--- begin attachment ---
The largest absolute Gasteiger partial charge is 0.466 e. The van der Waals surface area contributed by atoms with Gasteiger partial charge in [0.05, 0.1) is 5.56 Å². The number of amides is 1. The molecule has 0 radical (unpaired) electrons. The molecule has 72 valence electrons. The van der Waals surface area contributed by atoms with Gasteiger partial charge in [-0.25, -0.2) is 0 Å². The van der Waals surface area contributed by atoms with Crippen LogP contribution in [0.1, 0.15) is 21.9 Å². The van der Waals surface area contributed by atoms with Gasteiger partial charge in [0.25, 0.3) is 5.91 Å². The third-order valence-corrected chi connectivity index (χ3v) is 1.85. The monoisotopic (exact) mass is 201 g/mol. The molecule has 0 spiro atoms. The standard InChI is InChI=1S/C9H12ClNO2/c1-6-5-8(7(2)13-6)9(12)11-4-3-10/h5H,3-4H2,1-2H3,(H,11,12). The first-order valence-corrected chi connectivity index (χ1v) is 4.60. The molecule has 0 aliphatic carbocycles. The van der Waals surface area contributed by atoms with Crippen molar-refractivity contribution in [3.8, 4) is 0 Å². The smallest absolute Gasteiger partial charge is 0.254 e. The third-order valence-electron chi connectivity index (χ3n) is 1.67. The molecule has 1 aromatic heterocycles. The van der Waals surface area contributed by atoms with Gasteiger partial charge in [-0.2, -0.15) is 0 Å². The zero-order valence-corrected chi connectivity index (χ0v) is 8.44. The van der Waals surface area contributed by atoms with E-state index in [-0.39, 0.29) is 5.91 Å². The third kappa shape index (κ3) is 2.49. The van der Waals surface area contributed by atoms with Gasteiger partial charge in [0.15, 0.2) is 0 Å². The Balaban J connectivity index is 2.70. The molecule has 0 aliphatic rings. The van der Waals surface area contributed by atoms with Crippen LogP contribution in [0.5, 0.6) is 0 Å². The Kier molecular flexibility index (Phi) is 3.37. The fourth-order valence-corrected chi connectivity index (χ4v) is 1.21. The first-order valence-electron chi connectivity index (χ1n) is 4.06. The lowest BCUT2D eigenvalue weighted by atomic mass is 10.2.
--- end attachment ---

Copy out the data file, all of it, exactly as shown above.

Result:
The largest absolute Gasteiger partial charge is 0.466 e. The van der Waals surface area contributed by atoms with Gasteiger partial charge in [0.05, 0.1) is 5.56 Å². The number of amides is 1. The molecule has 0 radical (unpaired) electrons. The molecule has 72 valence electrons. The van der Waals surface area contributed by atoms with Gasteiger partial charge in [-0.25, -0.2) is 0 Å². The van der Waals surface area contributed by atoms with Crippen LogP contribution in [0.1, 0.15) is 21.9 Å². The van der Waals surface area contributed by atoms with Gasteiger partial charge in [0.25, 0.3) is 5.91 Å². The third-order valence-corrected chi connectivity index (χ3v) is 1.85. The monoisotopic (exact) mass is 201 g/mol. The molecule has 0 spiro atoms. The standard InChI is InChI=1S/C9H12ClNO2/c1-6-5-8(7(2)13-6)9(12)11-4-3-10/h5H,3-4H2,1-2H3,(H,11,12). The first-order valence-corrected chi connectivity index (χ1v) is 4.60. The molecule has 0 aliphatic carbocycles. The van der Waals surface area contributed by atoms with Crippen molar-refractivity contribution in [3.8, 4) is 0 Å². The smallest absolute Gasteiger partial charge is 0.254 e. The third-order valence-electron chi connectivity index (χ3n) is 1.67. The molecule has 1 aromatic heterocycles. The van der Waals surface area contributed by atoms with Gasteiger partial charge in [-0.2, -0.15) is 0 Å². The zero-order valence-corrected chi connectivity index (χ0v) is 8.44. The van der Waals surface area contributed by atoms with E-state index in [-0.39, 0.29) is 5.91 Å². The third kappa shape index (κ3) is 2.49. The van der Waals surface area contributed by atoms with Gasteiger partial charge in [0.15, 0.2) is 0 Å². The Balaban J connectivity index is 2.70. The molecule has 0 aliphatic rings. The van der Waals surface area contributed by atoms with Crippen LogP contribution in [0.5, 0.6) is 0 Å². The Kier molecular flexibility index (Phi) is 3.37. The fourth-order valence-corrected chi connectivity index (χ4v) is 1.21. The first-order valence-electron chi connectivity index (χ1n) is 4.06. The lowest BCUT2D eigenvalue weighted by atomic mass is 10.2.